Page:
Most incontinence pads have added an expiration date to ensure that bacteria do not grow over time. Neither menstrual nor incontinence pads are sold in sealed, sterilized packaging. This means that over time, bacteria and mold can grow on them.
Why Not Use Menstrual Pads Instead?
Along with larger superabsorber quantities, incontinence pads contain several other features that are not present in menstrual pads.
- Odor control – Menstrual pads control or mask the odor with deodorants. Incontinence pads contain pH neutralizers that help prevent urine-related odors.
- Infection preventers – Incontinence pads often contain a gel to reduce skin infections. Long term exposure to urine can lead to skin infections and pressure sores. Generally speaking, menstrual pads do not have similar gels.
- Barriers – Incontinence pads have elastic along their edges to help them fit better. Cuffs, or standing barriers, are designed to reduce the risk of leakage.
- Indicator strip – Strips that indicate when the pad needs to be changed are often found in larger pads.
Because menstrual pads don’t do a good job of keeping the skin dry, they are not a good option for women with incontinence. Not only will the chance of leakage be greater, but a menstrual pad will be uncomfortable for anything except minor leaks.
How Are Incontinence Pads Made?
Pads typically have three layers.
- Backing – The outside of a pad is often made from a breathable plastic that allows air circulation for healthier skin.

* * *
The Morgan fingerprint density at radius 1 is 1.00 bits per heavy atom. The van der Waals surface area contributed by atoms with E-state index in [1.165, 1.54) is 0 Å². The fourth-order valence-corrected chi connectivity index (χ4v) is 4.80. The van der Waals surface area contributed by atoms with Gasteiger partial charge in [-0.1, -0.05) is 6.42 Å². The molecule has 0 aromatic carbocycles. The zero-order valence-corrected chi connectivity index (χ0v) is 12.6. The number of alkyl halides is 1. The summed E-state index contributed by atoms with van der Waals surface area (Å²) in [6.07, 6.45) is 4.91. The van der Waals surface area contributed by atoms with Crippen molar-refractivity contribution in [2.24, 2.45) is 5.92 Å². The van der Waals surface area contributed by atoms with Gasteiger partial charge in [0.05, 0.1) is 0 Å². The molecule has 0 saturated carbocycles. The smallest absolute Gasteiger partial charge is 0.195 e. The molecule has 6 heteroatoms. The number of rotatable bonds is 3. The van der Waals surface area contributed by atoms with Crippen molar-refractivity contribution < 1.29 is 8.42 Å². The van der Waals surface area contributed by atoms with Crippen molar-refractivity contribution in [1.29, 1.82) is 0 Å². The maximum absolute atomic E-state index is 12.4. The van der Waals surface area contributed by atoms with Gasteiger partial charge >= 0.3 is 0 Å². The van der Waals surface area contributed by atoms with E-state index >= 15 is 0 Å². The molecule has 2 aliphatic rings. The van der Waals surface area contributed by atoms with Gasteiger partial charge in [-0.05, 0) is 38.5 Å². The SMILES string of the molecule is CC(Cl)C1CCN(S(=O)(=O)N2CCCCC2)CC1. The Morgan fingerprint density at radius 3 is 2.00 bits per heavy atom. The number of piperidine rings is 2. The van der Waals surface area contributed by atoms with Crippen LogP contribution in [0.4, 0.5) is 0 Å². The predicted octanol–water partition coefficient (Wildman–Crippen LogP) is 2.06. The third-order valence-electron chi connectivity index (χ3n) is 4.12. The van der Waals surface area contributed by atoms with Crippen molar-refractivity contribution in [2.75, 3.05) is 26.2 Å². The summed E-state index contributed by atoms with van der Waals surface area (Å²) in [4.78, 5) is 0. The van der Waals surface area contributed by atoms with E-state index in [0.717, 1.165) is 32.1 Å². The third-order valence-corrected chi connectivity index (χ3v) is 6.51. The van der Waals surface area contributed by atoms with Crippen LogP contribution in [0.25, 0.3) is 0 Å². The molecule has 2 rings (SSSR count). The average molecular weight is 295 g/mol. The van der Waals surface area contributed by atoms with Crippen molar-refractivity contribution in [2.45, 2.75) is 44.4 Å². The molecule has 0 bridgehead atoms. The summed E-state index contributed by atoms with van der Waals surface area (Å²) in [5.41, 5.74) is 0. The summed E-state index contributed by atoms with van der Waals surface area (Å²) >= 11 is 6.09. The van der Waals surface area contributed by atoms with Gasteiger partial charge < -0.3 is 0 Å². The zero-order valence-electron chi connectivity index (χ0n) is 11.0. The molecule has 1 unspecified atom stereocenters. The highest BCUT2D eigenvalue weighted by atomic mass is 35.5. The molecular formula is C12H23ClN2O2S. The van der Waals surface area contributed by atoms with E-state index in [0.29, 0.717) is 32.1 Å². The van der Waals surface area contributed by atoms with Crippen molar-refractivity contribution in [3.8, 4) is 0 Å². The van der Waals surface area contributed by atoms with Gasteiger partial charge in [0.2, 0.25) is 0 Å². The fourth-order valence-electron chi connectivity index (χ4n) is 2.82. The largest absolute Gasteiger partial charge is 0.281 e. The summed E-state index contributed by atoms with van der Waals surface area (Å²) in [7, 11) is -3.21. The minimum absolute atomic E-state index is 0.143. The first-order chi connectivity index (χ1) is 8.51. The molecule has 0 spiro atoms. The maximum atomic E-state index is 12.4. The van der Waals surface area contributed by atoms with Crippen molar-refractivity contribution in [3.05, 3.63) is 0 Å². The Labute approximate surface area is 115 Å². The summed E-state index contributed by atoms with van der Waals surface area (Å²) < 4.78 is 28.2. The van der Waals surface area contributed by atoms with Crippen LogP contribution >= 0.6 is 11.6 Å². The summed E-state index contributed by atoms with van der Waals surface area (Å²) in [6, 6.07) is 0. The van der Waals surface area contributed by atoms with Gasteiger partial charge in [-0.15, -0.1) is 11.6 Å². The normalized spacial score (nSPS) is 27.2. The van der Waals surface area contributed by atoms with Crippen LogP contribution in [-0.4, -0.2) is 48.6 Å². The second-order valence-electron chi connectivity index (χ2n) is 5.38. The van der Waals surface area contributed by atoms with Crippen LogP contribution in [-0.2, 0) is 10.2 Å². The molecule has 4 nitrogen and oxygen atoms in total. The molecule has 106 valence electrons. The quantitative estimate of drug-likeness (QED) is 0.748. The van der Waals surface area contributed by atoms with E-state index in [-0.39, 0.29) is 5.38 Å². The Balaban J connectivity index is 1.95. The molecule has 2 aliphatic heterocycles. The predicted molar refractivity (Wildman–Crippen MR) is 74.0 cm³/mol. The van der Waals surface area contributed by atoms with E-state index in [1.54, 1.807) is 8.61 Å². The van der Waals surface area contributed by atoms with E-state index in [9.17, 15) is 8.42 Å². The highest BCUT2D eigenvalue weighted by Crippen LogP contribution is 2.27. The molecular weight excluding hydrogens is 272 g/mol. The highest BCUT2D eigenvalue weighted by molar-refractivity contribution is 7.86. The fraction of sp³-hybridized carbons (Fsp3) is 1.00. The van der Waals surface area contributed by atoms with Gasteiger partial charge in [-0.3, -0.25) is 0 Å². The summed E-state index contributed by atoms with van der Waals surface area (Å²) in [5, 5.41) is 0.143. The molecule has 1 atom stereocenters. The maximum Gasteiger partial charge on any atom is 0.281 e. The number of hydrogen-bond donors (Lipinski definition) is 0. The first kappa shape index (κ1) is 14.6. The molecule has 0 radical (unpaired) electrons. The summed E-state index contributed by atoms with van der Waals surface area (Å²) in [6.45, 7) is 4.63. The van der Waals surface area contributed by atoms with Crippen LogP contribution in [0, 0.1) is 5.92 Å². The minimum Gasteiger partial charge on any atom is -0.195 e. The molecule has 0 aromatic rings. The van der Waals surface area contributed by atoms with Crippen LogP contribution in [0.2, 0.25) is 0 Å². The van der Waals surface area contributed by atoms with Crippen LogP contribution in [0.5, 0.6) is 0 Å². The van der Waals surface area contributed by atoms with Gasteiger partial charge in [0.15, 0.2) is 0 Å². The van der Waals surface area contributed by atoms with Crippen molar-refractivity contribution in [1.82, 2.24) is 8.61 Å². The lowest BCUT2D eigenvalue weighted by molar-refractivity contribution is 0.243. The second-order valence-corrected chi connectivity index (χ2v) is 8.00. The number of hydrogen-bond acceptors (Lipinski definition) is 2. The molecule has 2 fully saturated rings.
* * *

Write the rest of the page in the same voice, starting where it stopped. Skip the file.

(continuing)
- Core – The core is made from a combination of either cotton or wood fibers and SAPs.
- Top sheet – This thin sheet is designed to keep the skin dry.
Can I Still Use an Expired Incontinence Pad?
Bacteria and mold would be the more significant concern than the small chance that some plastic has leached into the pad. For that reason, to best answer that, you need to consider the pad’s storage conditions. If they were stored in areas with high humidity, the chances of bacteria are greater.
If the pad is discolored or smells off, then do not use it. Unfortunately, bacteria might be present but not visible. Although the risk is probably minimal of using expired pads until you get new ones, continuing to use them is not recommended. Saving a few dollars is not worth risking a urinary tract infection.
What to Look for in an Incontinence Pad
When purchasing incontinence pads, ask yourself these questions:
- Size – Although absorbency is essential, so is size. Pads too small will leak, and those too large will be uncomfortable.
- Skin sensitivity – Those with sensitive skin should look for hypoallergenic options, such as Elyte 100% pure cotton pads. The core of these pads is made from cotton, not wood fibers.
- Absorbency – Incontinence levels are measured by ounces. Up to 5 ounces is considered light, the medium is up to 10 ounces, and anything over that is considered heavy.
- Special mobility needs – People with lower mobility often are more successful with pads because pull-up pants are harder to get on and off.
Many incontinence pads have an expiration date, which is up to five years from the manufacturer date. Whether you use one depends on how old it is, whether it is discolored, and where it has been stored. Discolored ones should not be used.
Otherwise, it is up to you whether you want to use an expired pad. A menstrual pad might work in a pinch, especially if you only experience minor leakage.
However, they are not designed to hold enough liquid to be useful as incontinence pads and should not be long-term. Many online retailers will ship incontinence pads in packaging that does not reveal what is inside, so consider going online if you are embarrassed about purchasing them in a store.
- Use Revive: What is My Incontinence Pad Made of?
- Allanda: All About Incontinence
- MamaMia: Can Tampons and Pads Expire? We Investigate
- PubMed: Care Seeking and Treatment for Urinary Incontinence
- BASF: Superabsorbents
- Healthline: Does Water Expire?